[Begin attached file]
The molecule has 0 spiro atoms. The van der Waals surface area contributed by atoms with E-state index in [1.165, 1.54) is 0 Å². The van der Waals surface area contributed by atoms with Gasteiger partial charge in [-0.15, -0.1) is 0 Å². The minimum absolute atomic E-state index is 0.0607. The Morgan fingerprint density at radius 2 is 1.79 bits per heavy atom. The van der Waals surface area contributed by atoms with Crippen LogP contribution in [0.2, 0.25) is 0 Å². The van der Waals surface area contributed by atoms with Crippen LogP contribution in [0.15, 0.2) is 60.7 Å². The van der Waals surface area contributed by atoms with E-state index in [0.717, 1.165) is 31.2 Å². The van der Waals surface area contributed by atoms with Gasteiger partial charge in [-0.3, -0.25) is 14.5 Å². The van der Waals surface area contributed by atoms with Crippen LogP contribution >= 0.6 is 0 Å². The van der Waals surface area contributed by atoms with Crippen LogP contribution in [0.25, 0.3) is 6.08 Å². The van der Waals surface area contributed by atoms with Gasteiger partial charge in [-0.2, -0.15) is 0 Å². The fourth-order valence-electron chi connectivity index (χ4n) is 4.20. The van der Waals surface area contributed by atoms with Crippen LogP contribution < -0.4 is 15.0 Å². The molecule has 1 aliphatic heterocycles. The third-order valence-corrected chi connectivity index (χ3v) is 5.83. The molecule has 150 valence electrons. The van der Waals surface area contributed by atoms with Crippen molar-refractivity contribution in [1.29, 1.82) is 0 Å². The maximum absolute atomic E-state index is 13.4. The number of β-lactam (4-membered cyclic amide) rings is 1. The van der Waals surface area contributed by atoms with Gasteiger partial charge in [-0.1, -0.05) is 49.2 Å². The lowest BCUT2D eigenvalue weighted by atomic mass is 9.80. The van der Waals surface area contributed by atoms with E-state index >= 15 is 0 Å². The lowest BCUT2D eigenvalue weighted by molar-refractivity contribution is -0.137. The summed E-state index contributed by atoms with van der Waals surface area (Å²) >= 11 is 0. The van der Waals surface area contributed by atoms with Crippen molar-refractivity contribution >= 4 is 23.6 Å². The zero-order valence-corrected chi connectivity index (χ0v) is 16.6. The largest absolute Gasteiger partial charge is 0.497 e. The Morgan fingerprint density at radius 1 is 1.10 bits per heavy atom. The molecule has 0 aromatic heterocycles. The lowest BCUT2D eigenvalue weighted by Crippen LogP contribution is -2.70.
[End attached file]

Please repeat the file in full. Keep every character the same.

The molecule has 0 spiro atoms. The van der Waals surface area contributed by atoms with E-state index in [1.165, 1.54) is 0 Å². The van der Waals surface area contributed by atoms with Gasteiger partial charge in [-0.15, -0.1) is 0 Å². The minimum absolute atomic E-state index is 0.0607. The Morgan fingerprint density at radius 2 is 1.79 bits per heavy atom. The van der Waals surface area contributed by atoms with Crippen LogP contribution in [0.2, 0.25) is 0 Å². The van der Waals surface area contributed by atoms with Crippen LogP contribution in [0.15, 0.2) is 60.7 Å². The van der Waals surface area contributed by atoms with E-state index in [0.717, 1.165) is 31.2 Å². The van der Waals surface area contributed by atoms with Gasteiger partial charge in [-0.3, -0.25) is 14.5 Å². The van der Waals surface area contributed by atoms with Crippen LogP contribution >= 0.6 is 0 Å². The van der Waals surface area contributed by atoms with Crippen LogP contribution in [0.25, 0.3) is 6.08 Å². The van der Waals surface area contributed by atoms with Gasteiger partial charge in [-0.2, -0.15) is 0 Å². The fourth-order valence-electron chi connectivity index (χ4n) is 4.20. The van der Waals surface area contributed by atoms with Crippen LogP contribution < -0.4 is 15.0 Å². The molecule has 1 aliphatic heterocycles. The third-order valence-corrected chi connectivity index (χ3v) is 5.83. The molecule has 150 valence electrons. The van der Waals surface area contributed by atoms with Crippen molar-refractivity contribution in [1.29, 1.82) is 0 Å². The maximum absolute atomic E-state index is 13.4. The number of β-lactam (4-membered cyclic amide) rings is 1. The van der Waals surface area contributed by atoms with Gasteiger partial charge in [-0.1, -0.05) is 49.2 Å². The lowest BCUT2D eigenvalue weighted by atomic mass is 9.80. The van der Waals surface area contributed by atoms with E-state index >= 15 is 0 Å². The lowest BCUT2D eigenvalue weighted by molar-refractivity contribution is -0.137. The summed E-state index contributed by atoms with van der Waals surface area (Å²) >= 11 is 0. The van der Waals surface area contributed by atoms with Crippen molar-refractivity contribution >= 4 is 23.6 Å². The zero-order valence-corrected chi connectivity index (χ0v) is 16.6. The largest absolute Gasteiger partial charge is 0.497 e. The Morgan fingerprint density at radius 1 is 1.10 bits per heavy atom. The molecule has 0 aromatic heterocycles. The lowest BCUT2D eigenvalue weighted by Crippen LogP contribution is -2.70.